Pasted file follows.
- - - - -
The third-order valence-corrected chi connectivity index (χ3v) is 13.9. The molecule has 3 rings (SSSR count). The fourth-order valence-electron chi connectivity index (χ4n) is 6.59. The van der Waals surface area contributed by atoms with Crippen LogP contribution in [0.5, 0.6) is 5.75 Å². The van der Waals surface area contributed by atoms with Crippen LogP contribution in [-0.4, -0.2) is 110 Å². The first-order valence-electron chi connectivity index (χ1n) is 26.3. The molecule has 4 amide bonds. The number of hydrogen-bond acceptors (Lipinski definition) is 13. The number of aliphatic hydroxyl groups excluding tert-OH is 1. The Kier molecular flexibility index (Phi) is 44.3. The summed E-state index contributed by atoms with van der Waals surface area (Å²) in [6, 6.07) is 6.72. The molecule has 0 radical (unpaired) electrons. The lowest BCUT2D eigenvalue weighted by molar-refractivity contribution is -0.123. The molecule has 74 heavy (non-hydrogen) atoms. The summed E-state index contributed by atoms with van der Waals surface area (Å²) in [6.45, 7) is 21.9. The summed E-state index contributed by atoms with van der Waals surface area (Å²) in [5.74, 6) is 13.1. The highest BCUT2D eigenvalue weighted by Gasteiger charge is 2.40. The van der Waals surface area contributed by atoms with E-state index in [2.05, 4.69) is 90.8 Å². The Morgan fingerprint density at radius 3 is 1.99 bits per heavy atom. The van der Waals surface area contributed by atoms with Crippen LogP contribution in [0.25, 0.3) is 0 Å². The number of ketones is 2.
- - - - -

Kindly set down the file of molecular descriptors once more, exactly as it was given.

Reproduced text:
The third-order valence-corrected chi connectivity index (χ3v) is 13.9. The molecule has 3 rings (SSSR count). The fourth-order valence-electron chi connectivity index (χ4n) is 6.59. The van der Waals surface area contributed by atoms with Crippen LogP contribution in [0.5, 0.6) is 5.75 Å². The van der Waals surface area contributed by atoms with Crippen LogP contribution in [-0.4, -0.2) is 110 Å². The first-order valence-electron chi connectivity index (χ1n) is 26.3. The molecule has 4 amide bonds. The number of hydrogen-bond acceptors (Lipinski definition) is 13. The number of aliphatic hydroxyl groups excluding tert-OH is 1. The Kier molecular flexibility index (Phi) is 44.3. The summed E-state index contributed by atoms with van der Waals surface area (Å²) in [6, 6.07) is 6.72. The molecule has 0 radical (unpaired) electrons. The lowest BCUT2D eigenvalue weighted by molar-refractivity contribution is -0.123. The molecule has 74 heavy (non-hydrogen) atoms. The summed E-state index contributed by atoms with van der Waals surface area (Å²) in [6.45, 7) is 21.9. The summed E-state index contributed by atoms with van der Waals surface area (Å²) in [5.74, 6) is 13.1. The highest BCUT2D eigenvalue weighted by Gasteiger charge is 2.40. The van der Waals surface area contributed by atoms with E-state index in [2.05, 4.69) is 90.8 Å². The Morgan fingerprint density at radius 3 is 1.99 bits per heavy atom. The van der Waals surface area contributed by atoms with Crippen LogP contribution in [0.25, 0.3) is 0 Å². The number of ketones is 2.